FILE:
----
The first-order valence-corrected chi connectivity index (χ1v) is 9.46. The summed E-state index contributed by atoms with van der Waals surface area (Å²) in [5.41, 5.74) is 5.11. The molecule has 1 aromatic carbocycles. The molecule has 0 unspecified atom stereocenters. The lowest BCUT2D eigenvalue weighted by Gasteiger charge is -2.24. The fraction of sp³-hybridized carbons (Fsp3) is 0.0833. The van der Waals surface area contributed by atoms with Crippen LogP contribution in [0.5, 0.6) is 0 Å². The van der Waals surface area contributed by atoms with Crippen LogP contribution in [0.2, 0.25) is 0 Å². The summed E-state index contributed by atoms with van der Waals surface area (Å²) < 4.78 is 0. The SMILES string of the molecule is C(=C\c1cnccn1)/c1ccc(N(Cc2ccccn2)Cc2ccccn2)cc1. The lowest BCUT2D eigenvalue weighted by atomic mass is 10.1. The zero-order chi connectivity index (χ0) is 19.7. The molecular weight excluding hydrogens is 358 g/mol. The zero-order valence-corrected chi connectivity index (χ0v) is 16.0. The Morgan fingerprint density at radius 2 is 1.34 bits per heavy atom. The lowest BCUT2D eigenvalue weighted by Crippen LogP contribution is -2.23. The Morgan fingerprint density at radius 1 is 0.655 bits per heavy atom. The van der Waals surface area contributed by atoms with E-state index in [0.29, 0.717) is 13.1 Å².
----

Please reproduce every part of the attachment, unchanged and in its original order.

The first-order valence-corrected chi connectivity index (χ1v) is 9.46. The summed E-state index contributed by atoms with van der Waals surface area (Å²) in [5.41, 5.74) is 5.11. The molecule has 1 aromatic carbocycles. The molecule has 0 unspecified atom stereocenters. The lowest BCUT2D eigenvalue weighted by Gasteiger charge is -2.24. The fraction of sp³-hybridized carbons (Fsp3) is 0.0833. The van der Waals surface area contributed by atoms with Crippen LogP contribution in [0.5, 0.6) is 0 Å². The van der Waals surface area contributed by atoms with Crippen LogP contribution in [0.2, 0.25) is 0 Å². The summed E-state index contributed by atoms with van der Waals surface area (Å²) < 4.78 is 0. The SMILES string of the molecule is C(=C\c1cnccn1)/c1ccc(N(Cc2ccccn2)Cc2ccccn2)cc1. The lowest BCUT2D eigenvalue weighted by atomic mass is 10.1. The zero-order chi connectivity index (χ0) is 19.7. The molecular weight excluding hydrogens is 358 g/mol. The zero-order valence-corrected chi connectivity index (χ0v) is 16.0. The Morgan fingerprint density at radius 2 is 1.34 bits per heavy atom. The lowest BCUT2D eigenvalue weighted by Crippen LogP contribution is -2.23. The Morgan fingerprint density at radius 1 is 0.655 bits per heavy atom. The van der Waals surface area contributed by atoms with E-state index in [0.29, 0.717) is 13.1 Å².